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Published June 20, 2010, 12:16 AM

Farmers struggle through wet cycle

BROCKET, N.D. – Ron Pishtek and Kevin Matejcek are farming and ranching less and less every year, even every month or every week.

By: Kevin Bonham, Forum Communications Co., INFORUM

BROCKET, N.D. – Ron Pishtek and Kevin Matejcek are farming and ranching less and less every year, even every month or every week.

Water is swallowing their rural Brocket farms and those of their neighbors as well as the roads to get there.

“Last year, some of my cows were actually swimming from hilltop to hilltop to get to grass where they could graze,” Pishtek said.

Half of the 1,100 acres he and his mother have are in Walsh County; the other half are in Nelson. But he’s farming only about 300 now.

He has about 50 head of Red Angus cattle. Matejcek raises Black Angus.

“I have land I haven’t been able to get to for three years,” Pishtek said. “It was a small slough when I was growing up.”

Like rural Devils Lake and communities throughout neighboring Ramsey and Benson counties, northern Nelson and western Walsh counties have been struggling through a 17-year wet cycle.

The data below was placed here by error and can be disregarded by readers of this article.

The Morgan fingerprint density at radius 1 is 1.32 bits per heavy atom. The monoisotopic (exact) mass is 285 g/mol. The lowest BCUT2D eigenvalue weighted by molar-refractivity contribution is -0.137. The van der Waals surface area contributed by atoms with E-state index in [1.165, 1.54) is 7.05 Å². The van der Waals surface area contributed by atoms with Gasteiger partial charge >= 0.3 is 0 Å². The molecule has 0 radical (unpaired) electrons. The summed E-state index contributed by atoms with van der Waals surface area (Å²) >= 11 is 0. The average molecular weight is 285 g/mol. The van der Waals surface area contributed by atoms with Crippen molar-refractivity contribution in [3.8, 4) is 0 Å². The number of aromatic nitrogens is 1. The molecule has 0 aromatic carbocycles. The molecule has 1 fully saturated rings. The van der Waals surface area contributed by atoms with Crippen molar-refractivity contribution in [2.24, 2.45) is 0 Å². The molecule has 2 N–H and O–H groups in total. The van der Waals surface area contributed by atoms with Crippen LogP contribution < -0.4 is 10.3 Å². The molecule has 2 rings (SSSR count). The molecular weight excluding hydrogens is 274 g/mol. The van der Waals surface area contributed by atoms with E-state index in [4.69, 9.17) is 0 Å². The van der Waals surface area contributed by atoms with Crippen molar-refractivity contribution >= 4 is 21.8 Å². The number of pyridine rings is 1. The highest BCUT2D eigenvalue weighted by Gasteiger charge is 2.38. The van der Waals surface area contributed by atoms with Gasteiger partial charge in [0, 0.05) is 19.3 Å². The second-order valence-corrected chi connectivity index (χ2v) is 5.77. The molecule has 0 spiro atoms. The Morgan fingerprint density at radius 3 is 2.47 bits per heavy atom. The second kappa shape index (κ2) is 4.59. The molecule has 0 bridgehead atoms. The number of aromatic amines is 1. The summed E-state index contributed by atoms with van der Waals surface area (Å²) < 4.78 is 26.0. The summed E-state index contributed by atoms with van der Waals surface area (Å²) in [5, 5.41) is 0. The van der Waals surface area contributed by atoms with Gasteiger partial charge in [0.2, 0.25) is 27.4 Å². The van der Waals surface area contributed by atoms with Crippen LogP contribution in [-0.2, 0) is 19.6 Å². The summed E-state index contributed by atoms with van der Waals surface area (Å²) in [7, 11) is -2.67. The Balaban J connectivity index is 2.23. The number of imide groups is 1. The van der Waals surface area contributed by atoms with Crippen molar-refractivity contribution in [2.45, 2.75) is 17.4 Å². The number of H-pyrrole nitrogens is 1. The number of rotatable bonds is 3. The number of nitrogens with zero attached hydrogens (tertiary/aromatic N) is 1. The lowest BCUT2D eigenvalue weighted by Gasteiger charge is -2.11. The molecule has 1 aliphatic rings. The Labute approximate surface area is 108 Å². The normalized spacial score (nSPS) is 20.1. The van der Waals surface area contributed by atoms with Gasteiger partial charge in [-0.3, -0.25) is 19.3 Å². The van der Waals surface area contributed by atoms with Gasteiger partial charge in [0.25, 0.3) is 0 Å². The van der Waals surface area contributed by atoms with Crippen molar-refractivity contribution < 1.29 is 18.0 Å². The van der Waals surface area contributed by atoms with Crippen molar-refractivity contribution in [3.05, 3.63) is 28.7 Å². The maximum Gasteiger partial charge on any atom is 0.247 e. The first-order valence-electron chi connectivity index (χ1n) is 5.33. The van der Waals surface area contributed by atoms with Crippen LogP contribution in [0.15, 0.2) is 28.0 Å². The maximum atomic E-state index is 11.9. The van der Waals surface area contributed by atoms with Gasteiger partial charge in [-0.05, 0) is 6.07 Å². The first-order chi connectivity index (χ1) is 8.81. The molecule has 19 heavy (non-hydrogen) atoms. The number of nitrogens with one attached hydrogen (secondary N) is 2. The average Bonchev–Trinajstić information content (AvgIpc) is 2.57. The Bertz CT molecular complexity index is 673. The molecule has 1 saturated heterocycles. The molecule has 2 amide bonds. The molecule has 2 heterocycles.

But they fear they and their neighbors are being forgotten because they’re 20 miles away from the expanding Devils Lake.

Nelson County’s Enterprise Township and Walsh County’s Sauter and Perth townships sit on a divide between the Devils Lake and Red River basins. But with all the water, it’s difficult to detect any divide in the landscape at all.

Every year, more roads go under water, cutting off access to farm and ranchland and to rural homes. It affects fire and ambulance service, the Postal Service, UPS, Federal Express and other services.

Matejcek is a township supervisor in Nelson County’s Enterprise Township. Pishtek is chairman of the Sauter Township board, serving with Matejcek’s father, Gordon.

They say their townships and others in the region are in dire need of emergency funding to repair and raise roads, as well as an emergency declaration to immediately allow cattle grazing and hay production on land enrolled in the Conservation Reserve Program.

As local government officials, they’re frustrated, not just over their own livelihoods but for the welfare of people living here.

“There’s water 6 feet deep in some of these ditches,” Matejcek said. “What would happen if someone went off the road at night?”

The constant flood is hurting the local economy, too.

Officials at Lake Region Grain Elevator in Devils Lake, for example, say they have train cars waiting to haul grain to market, but the Northern Plains Railroad’s railbed through this region is so soft that it cannot support loaded railcars. That’s in spite of the fact that the railroad has spent hundreds of thousands of dollars to shore up the line.

The two township supervisors say they’d rather be spending their summers farming and raising cattle. But they’re being forced to spend more and more of their time dealing with the seemingly never-ending flood, navigating and monitoring an ever-shifting maze of wet roads and wading through paperwork.


Kevin Bonham is a writer for the Grand Forks Herald

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